Eukaryotic cells are compartmentalized: they contain organelles and membrane-bound domains that each have distinct identities. For example, the endoplasmic reticulum is different to the Golgi apparatus. The identities of these compartments must be maintained but there needs to be exchange of specific materials (proteins and lipids) between them. This exchange, via vesicle transport, is tightly regulated in order to maintain compartment identity. Proper cellular organisation is core to cells functioning normally and as such, membrane traffic controls most of the things that cells need to do: move, secrete, signal and so on.
Until recently it was thought that we had a complete inventory of the types of vesicles used in membrane traffic. There were several types of vesicular carrier described, including clathrin-coated vesicles (50–100 nm diameter) formed at the plasma membrane (PM) or TGN, COPII-coated vesicles (60–70 nm) originating at the ER, and intra-Golgi transport vesicles (70–90 nm). Our lab have recently found a new class of transport vesicle, termed intracellular nanovesicles (INVs). These small (30 nm diameter) vesicles are widespread in the membrane trafficking system and play a role in anterograde traffic, Golgi integrity and recycling of endocytosed material (Figure 1).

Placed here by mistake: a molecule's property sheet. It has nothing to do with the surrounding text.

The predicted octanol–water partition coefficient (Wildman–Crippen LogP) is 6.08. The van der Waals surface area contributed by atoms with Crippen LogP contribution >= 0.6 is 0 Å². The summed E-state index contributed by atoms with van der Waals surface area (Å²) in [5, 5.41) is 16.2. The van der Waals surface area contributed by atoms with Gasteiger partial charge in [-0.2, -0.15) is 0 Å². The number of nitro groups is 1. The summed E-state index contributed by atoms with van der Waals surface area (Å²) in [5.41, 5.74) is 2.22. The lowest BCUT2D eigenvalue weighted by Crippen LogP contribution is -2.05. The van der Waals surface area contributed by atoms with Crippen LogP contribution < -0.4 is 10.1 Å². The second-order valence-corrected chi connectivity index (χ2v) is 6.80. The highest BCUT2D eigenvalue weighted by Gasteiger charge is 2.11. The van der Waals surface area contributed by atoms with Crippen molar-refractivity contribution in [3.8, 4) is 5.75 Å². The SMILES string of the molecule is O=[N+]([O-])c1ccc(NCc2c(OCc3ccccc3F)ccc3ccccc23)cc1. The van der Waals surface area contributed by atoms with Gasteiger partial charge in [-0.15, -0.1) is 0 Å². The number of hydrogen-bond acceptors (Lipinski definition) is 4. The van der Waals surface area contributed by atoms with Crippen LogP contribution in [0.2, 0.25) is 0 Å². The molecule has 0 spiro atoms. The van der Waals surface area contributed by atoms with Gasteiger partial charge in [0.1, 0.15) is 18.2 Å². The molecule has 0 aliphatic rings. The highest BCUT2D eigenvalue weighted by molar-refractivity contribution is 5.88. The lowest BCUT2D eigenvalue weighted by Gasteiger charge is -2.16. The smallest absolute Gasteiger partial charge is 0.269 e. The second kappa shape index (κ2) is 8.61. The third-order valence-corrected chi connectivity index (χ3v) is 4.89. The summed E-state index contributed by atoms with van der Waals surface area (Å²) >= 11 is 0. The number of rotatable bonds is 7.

Due to their recent discovery, there is a lot to learn about these vesicles. We are actively pursuing many of the basic questions: how do they form? How are they transported? What cargos do they carry? We are using a combination of state-of-the-art imaging methods (super-resolution microscopy and electron microscopy), genetically encoded probes and proteomics. Due to their ubiquity and their recent discovery, understanding INVs in more detail is likely to have wide impact in the membrane trafficking field and on cell biology in general. This project will focus on what controls the size of INVs.
- Cell biology: culturing cell lines, genetic manipulation using transfection, RNAi and CRISPR/Cas9.
- Molecular biology: plasmid design and construction, DNA purification.
- Microscopy: light microscopy and electron microscopy.
- Data analysis: image analysis, segmentation, dealing with large datasets, programming using R, statistical modelling.
Principle Supervisor: Professor Stephen Royle
Secondary Supervisor(s): TBC
University of Registration: University of Warwick
BBSRC Research Themes: Understanding the Rules of Life (Structural Biology, Systems Biology)
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